When I was young, my Dad worked for the Northeast Indiana Solid Waste Management District. What a mouthful, right?!? There’s not even a good acronym for that. So whenever a friend or teacher asked what my Dad did, I always told them he worked for The Recycling People.
The Recycling People’s office was within walking distance from our home, so my brother and I often popped in to say hi or have lunch. Because part of Dad’s job was educating groups about recycling and its benefits, he liked to try out demonstrations on us. During one such visit, Dad taught us how to make recycled paper from discarded newspapers and documents—papers pulled straight from the trash.
We shredded old memos and copies of the Journal Gazette and dumped the confetti into tubs of water. The paper quickly broke down into pulp. Using a framed-in screen, we lifted the mush out of the water and set it on a table to dry. After a day or two, we returned to find the pulp no longer a sloppy mess but a beautiful paper canvas ready for use.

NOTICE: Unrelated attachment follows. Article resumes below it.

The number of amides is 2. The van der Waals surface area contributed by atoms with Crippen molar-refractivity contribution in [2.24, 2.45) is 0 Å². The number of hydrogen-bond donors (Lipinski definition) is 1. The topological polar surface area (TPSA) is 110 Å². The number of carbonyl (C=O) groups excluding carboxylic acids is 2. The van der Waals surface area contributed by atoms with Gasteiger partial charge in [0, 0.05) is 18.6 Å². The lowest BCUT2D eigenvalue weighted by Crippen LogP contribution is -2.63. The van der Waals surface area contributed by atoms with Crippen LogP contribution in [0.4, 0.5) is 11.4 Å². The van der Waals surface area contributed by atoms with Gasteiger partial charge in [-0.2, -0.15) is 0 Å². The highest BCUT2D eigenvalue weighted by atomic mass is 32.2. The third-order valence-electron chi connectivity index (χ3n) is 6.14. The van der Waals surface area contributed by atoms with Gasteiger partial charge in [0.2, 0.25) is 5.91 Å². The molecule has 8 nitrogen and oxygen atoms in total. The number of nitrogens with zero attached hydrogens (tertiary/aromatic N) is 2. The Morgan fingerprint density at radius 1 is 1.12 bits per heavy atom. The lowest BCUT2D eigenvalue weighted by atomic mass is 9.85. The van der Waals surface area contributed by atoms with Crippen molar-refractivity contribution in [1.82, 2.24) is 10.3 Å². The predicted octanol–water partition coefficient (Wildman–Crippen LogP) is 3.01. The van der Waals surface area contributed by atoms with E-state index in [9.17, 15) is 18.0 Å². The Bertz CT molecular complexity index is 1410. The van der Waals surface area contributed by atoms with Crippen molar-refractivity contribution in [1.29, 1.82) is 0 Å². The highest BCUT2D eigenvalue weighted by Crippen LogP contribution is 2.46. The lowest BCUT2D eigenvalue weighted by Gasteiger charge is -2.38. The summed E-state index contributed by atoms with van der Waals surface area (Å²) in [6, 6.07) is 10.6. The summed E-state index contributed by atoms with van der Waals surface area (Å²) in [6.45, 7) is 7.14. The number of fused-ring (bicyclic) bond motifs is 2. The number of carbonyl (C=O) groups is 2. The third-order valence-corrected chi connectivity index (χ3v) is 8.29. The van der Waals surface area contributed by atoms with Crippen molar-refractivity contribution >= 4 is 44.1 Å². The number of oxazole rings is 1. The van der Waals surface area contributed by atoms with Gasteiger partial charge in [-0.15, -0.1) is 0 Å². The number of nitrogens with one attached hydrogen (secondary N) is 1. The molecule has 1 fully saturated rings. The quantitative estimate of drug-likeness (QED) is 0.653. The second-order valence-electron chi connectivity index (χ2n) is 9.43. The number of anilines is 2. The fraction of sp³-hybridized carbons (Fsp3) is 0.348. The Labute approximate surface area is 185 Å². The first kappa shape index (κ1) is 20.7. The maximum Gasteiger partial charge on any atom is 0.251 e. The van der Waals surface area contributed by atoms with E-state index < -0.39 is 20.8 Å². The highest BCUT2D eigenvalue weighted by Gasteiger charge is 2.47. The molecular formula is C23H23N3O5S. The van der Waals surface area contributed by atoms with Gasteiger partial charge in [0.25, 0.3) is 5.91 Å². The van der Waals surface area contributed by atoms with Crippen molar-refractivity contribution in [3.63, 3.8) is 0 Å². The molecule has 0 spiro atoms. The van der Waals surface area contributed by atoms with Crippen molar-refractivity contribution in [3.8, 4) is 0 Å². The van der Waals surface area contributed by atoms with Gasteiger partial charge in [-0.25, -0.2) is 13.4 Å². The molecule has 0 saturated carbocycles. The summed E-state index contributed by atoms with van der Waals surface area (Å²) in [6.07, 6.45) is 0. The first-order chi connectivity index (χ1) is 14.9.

While Dad’s time with The Recycling People did not ignite my passion for living green (don’t worry, Dad; I still fill my recycling bin twice a month), it did give me a beautiful picture of redemption. Even now, I love taking old things—a nightstand or an outdated piece of artwork—and envisioning what it could be with only a little paint or creativity.
Even more, I love how recreating something once frail or forgotten becomes a picture of God’s redeeming power.
Like a reupholstered rocking chair or handmade piece of recycled paper, God can take the wadded-up parts of our lives—the failures or hurts we toss aside and try to forget—and make them into something new, something masterful.
In Him, we can experience beauty in brokenness and see redemption in the wreckage. We don’t have to be slaves to bitterness, because if we cry out to Him, He enters the mess with us. God redeems the damage and recreates it into His masterpiece. We become His walking work of art.
“Like clay in the hand of the potter, so are you in my hand. . .” (Jeremiah 18:6)